The traditional conception of belief is reflected in the Scriptures by the concept of saving faith. The New Testament uses one particular word group to express the idea of faith. In the Greek, faith is conveyed by the noun pistis and the verb pisteuo. It is important to note that the New Testament writers make no distinction between “belief” over against “faith.” Indeed, they are both articulated by the pistis word group. Furthermore, when we examine the constructional variety of this Greek term we observe that pistis is used in conjunction with several prepositions (see chart below) that give us the full expression of faith, or what we refer to as saving faith.
pisteuo en / pisteuo eis
“believe in” / “believe into”
First, as the chart indicates, pisteuo is constructed with the Greek word hoti to express the phrase “believe that.” Hebrews 11:6 states that “he who comes to God must believe that He is and that He is the rewarder of those who seek Him.” We see this construction again in Romans 10:9, when the apostle Paul instructs “that if you confess with your mouth Jesus as Lord, and believe in your heart that God raised Him from the dead, you will be saved.” According to these verses, one must (at the least) believe that God exists and that He raised Jesus from the dead for salvation. Additional passages throughout the New Testament (e.g. John 20:31, Acts 8:37 and 15:11, Romans 6:8, I Thessalonians 4:14) lend support to the idea that saving faith includes believing certain propositions to be true, or in other words, having certain beliefs-that.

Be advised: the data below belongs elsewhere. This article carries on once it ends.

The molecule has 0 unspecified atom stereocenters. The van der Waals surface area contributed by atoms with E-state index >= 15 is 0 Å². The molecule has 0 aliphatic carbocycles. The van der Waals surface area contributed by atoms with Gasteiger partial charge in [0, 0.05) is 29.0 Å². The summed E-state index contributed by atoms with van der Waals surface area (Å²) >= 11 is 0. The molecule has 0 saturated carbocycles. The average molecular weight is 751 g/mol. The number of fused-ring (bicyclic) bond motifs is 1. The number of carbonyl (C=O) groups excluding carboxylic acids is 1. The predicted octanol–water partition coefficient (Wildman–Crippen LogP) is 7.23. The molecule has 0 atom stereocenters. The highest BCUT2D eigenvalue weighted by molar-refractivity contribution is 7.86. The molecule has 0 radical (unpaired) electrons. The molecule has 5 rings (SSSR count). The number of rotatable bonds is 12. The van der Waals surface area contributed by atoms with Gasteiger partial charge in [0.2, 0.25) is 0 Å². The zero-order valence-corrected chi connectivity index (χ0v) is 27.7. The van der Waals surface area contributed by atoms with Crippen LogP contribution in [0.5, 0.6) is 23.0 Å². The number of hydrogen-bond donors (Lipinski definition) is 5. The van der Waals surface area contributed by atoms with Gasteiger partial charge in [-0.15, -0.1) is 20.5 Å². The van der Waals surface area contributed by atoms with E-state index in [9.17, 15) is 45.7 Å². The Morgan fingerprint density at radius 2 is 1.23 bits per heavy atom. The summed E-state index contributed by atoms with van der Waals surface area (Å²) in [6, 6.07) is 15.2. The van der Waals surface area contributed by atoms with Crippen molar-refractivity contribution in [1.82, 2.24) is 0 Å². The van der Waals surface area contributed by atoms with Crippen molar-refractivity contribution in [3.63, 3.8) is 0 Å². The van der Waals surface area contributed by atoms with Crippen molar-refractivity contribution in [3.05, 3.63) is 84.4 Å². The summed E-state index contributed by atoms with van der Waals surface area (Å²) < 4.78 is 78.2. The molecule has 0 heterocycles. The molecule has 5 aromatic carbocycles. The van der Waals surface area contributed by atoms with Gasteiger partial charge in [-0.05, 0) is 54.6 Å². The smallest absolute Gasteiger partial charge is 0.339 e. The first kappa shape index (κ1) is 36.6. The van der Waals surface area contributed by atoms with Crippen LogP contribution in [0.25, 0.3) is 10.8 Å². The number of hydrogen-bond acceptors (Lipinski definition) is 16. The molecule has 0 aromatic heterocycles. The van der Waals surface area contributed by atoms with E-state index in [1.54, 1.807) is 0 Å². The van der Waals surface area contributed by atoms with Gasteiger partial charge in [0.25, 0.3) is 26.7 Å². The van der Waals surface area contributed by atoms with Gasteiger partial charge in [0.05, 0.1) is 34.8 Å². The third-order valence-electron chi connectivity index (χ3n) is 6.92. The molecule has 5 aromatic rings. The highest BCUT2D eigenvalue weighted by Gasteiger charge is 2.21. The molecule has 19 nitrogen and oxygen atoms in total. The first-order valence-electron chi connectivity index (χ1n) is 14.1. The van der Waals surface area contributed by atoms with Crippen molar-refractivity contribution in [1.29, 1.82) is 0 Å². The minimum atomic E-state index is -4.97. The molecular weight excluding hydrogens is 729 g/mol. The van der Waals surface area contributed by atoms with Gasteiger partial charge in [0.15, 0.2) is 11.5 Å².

Biblical saving faith is more than merely belief-that, however. Even if one believed the necessary true propositions about Christ, it does not follow that this belief would be sufficient for saving faith. The relevant biblical data reveal a second feature. In John 3:16, pisteuo is paired with the preposition eis and literally means “to believe into”: “For God so loved the world, that He gave His only begotten Son, that whoever believes in Him shall not perish, but have eternal life.”
From these passages, as well as others (e.g. John 3:36 and 14:1, Romans 4:24 and 10:14), we discover that saving faith includes an affirming disposition toward, or trust in, the object (propositional content) of one’s belief. The kind of faith that saves is marked by an attitude of trust in, or belief-in, Christ for all that salvation means. Hebrews 11:1 seems to indicate this pro-attitude associated with saving faith: “Now faith is the assurance of things hoped for, the conviction of things not seen.”
 It is important to note that one’s believing a certain set of true propositions is logically prior to one’s being disposed affirmingly toward that set of propositions. Thus, the strength of one’s beliefs-that has direct bearing on the strength of one’s correlating beliefs-in.
I wrote a brief post a couple of weeks ago making the point that ambassadors are sent to foreign countries. It’s increasingly clear that where we sit in our own country, where we have grown up and lived, is becoming foreign territory. We haven’t moved, but the territory around us is foreign. But that’s exactly where ambassadors belong. God is giving us a clearer mission field without moving us. It’s a fairly obvious point, but one that has more significance week by week. Culture is changing fast, and it’s becoming more of a challenge to speak effectively to others about Christianity, and it’s only going to get more difficult. But that is our job as ambassadors.
We’ve had the luxury for generations of speaking to non-Christians who generally shared much of our worldview, at least on a basic level. We were speaking the same language and could understand each other. Much of the western world has moved far from a worldview that provides us some common ground about specific issues and challenges. Modern culture is marked by radical individualism, practical atheism (if not outright atheism), and new definitions for rights and tolerance that have us speaking past each other much of the time. We talk about rights and respecting one another, but we mean very different things.